Sisters, Schoolgirls, And Sleuths

Sisters, Schoolgirls, And Sleuths

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by Carolyn Carpan
     
 

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Sisters, Schoolgirls, and Sleuths provides a social history of girls' series fiction in America from the mid-19th century through the early 21st century. Carpan examines popular series, sub-genres, themes, and characters found in approximately 100 popular series, noting how such books reflect or subvert the culture of the era in which they were produced.See more details below

Overview

Sisters, Schoolgirls, and Sleuths provides a social history of girls' series fiction in America from the mid-19th century through the early 21st century. Carpan examines popular series, sub-genres, themes, and characters found in approximately 100 popular series, noting how such books reflect or subvert the culture of the era in which they were produced.

Editorial Reviews

CHOICE
An interesting, detailed, easy-to-read look at the birth, development, and current state of series books for girls....As a first chronological genre study of girls-series books, Carpan's study complements other books on the subject. Recommended.
Young Adult Library Services
Carpan chronicles the history of this genre in a highly readable narrative. It is also a unique reference source. Students of history, literature, and gender studies will find it informative and enlightening.
The Midwest Book Review
This makes an excellent reference for any library strong in young adult fiction or women's studies.
Choice
An interesting, detailed, easy-to-read look at the birth, development, and current state of series books for girls....As a first chronological genre study of girls-series books, Carpan's study complements other books on the subject. Recommended.
Young Adult Library Services Association (YALSA)
Carpan chronicles the history of this genre in a highly readable narrative. It is also a unique reference source. Students of history, literature, and gender studies will find it informative and enlightening.
Midwest Book Review
This makes an excellent reference for any library strong in young adult fiction or women's studies.
VOYA - Erin Wyatt
Tracing the history of series books for girls from 1840 to the present, this book is a dry read that may find a small audience with those researching literary or publishing history and would appeal more to library professionals than to teen readers. As each girls' series is presented, a detailed look at the variety of plot lines and characters within the series is presented, as well as an attempt to put the series in context among other series or larger cultural movements of its era. Insight is offered into publishing trends of series for girls, including the frequent use of ghostwriters and the practices of the Stratemeyer Syndicate, a powerhouse in cranking out girls' series—the company developed outlines and hired ghostwriters to create the works. The book, largely structured chronologically, identifies trends and subgenres during certain time periods; however, because the Nancy Drew series went through many iterations and revisions over time, the tale of the series is spread throughout the entire book and is retold as each set of events is added. While this allows chapters to better stand alone, it leads to some redundancy in the work as a whole. A clearer definition of what constitutes a girls' series would be helpful; however, the book could lead to interesting discussions about why series are included or omitted, particularly more contemporary ones. Reviewer: Erin Wyatt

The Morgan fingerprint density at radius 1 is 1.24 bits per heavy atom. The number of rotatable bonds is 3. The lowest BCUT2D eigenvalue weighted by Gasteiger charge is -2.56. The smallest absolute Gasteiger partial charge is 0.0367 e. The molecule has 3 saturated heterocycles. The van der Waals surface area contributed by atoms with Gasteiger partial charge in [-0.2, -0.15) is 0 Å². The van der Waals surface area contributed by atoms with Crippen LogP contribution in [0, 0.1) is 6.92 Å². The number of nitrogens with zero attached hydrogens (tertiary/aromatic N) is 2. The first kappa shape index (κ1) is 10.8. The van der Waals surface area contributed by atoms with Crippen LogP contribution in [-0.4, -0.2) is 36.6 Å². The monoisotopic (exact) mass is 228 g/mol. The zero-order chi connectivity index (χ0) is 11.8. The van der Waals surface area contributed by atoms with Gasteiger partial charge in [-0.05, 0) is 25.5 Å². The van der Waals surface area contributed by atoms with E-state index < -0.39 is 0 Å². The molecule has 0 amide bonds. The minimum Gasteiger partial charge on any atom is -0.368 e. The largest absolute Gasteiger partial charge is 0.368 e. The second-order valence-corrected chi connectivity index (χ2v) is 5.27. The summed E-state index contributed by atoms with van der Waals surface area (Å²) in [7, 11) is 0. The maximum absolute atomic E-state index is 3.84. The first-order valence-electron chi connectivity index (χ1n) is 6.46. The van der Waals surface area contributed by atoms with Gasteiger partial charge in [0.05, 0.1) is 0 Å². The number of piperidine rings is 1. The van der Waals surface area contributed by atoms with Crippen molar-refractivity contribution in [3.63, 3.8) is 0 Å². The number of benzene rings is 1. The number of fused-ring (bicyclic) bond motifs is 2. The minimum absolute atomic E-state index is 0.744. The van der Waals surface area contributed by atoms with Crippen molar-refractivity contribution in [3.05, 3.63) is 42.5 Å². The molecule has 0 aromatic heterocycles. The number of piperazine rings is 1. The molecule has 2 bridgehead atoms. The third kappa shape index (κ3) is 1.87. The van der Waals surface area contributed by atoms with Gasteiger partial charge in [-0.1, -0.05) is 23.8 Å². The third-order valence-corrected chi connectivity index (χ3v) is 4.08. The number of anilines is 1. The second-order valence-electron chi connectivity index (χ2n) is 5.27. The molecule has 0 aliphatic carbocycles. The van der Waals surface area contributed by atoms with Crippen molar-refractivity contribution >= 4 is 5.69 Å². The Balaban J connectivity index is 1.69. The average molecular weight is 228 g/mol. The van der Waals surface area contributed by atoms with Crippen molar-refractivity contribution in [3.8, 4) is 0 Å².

School Library Journal
Many of us know Nancy Drew and Trixie Belden, but this compendium provides the broader background of what came before them and what we see now as series books for girls. In 1867, Elsie Dinsmore was published. In this long-running, moralistic series, Elsie, who lost her mother and was abandoned by her father, defied all odds and grew into a religious and upright citizen. Series really took off in the early 1900s when Edward Stratemeyer hit upon the idea of books written by ghostwriters, which allowed him to churn out story upon story to the delight of his readership. It was under his stewardship that Nancy Drew, the Bobbsey Twins, and the Hardy Boys appeared. In many ways, these series did not change much over the years in terms of offering girls specific ideals and mores of society in any given era. It wasn't until they had to contend with realistic YA fiction in the 1960s that girls opting for careers over family began to appear. This well-written and thoroughly researched volume follows the changes that Nancy Drew underwent. This intriguing history is for anyone interested in how we went from innocent Elsie Dinsmore to "Sweet Valley High" and "The Sisterhood of the Traveling Pants." University libraries will be particularly interested in this title.—Joan Kindig, James Madison University, Harrisonburg, VA

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Product Details

ISBN-13:
9780810857568
Publisher:
Rowman & Littlefield Publishers, Inc.
Publication date:
01/01/2009
Series:
Scarecrow Studies in Young Adult Literature Series, #30
Pages:
184
Sales rank:
1,044,190
Product dimensions:
5.70(w) x 8.50(h) x 0.70(d)

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